As expected, the poem ‘Look, Stranger’ relies on a varied array of literary devices to create Auden’s vision of a coastline. Three types of imagery are used in the poem. Visual: “Here at a small field’s ending pause / Where the chalk wall falls to the foam and its tall ledges” (8-9); auditory: “The swaying sound of the sea” (7); and kinesthetic: “the pluck / And knock of the tide” (10-11), “And the shingle scrambles after the suck- / -ing surf” (12-13).
Auden also uses figurative language to bring that imagery to life. He employs personification: “The leaping light” (2); as well as metaphor: “And move in memory as now these clouds do” (20) and simile: “That through the channels of the ear / May wander like a river” (5-6); “Far off like floating seeds the ships” (16)
Look, stranger, on this island now
The leaping light for your delight discovers,
Stand stable here
And silent be,
That through the channels of the ear
May wander like a river
The swaying sound of the sea.
The first stanza of ‘Look, Stranger’ opens with the speaker beckoning the listener to experience a truly stunning scene. But in these first lines, the speaker doesn’t offer any details of what we’re looking at just yet. All the reader knows of their physical location is that it’s on an island. The speaker personifies the sunlight as “leaping” (2) over their view, revealing it for our “delight” (2).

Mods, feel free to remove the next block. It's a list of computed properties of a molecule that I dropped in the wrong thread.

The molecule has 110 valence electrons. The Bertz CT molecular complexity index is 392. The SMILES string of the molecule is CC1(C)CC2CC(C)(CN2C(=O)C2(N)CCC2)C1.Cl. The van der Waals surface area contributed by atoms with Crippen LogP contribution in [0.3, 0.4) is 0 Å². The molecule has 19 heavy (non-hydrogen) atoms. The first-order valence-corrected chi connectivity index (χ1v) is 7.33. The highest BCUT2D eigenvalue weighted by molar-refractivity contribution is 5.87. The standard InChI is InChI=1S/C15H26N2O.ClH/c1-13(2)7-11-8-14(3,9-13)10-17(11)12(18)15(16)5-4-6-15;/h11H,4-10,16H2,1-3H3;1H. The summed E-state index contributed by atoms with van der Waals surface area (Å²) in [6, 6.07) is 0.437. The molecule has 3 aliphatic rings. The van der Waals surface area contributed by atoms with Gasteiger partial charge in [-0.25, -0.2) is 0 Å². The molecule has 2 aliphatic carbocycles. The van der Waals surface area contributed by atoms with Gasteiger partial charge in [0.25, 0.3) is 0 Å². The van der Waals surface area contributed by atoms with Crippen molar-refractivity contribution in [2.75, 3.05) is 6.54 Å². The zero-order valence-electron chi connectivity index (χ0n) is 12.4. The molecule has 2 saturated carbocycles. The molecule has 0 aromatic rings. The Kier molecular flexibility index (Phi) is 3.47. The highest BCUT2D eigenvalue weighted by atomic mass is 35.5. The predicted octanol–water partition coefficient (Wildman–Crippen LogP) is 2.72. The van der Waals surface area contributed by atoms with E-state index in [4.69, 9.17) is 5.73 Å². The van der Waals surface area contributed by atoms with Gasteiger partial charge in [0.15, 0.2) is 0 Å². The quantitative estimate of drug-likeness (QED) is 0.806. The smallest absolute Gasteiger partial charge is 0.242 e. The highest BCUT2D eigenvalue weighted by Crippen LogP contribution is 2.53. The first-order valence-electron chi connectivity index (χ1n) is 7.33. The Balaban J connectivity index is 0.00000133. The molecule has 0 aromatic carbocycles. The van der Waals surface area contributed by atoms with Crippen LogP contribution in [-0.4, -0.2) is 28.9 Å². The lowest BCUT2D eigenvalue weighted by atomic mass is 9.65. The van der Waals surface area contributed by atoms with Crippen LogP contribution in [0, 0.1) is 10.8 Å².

They then give a command — “Stand stable here / And silent be” (3-4) — the purpose of which is to urge the listener to become attuned and focused on this particular moment. A beautiful piece of imagery and figurative language follows as an instruction to listen: “That through the channels of the ear / May wander like a river / The swaying sound of the sea” (5-6).
Auden echoes the soothing ebb of that auditory imagery with their use of alliteration throughout the stanza: “leaping light” (2); “delight discovers” (2); “Stand stable” (3); swaying sound” (7).
Here at a small field’s ending pause
Where the chalk wall falls to the foam and its tall ledges
Oppose the pluck
And knock of the tide,
And the shingle scrambles after the suck-
-ing surf, and a gull lodges
A moment on its sheer side.
The second stanza of ‘Look, Stranger’ offers more details on the scenery being described by the speaker. Here the focus is on the large cliffs that make up the coastline, emphasizing the way the fields above end suddenly to give way to a sheer edge. “Where the chalk wall falls to the foam and its tall ledges” (9), they narrate. The scene is rendered immense and majestic by these descriptions. And the wonder the speaker expressed in the first stanza starts to come to life in the reader.
Auden’s diction further emboldens the fortitude of the cliffs that “Oppose the pluck / And knock of the tide” (10-11). While far below, the smaller rocks on the beach are dragged into the “suck- / -ing surf” (12-13). One final image completes the sense of enormity that is evoked by the cliffs as the speaker describes the way a seagull finds itself lodged for a “moment on its sheer side” (15).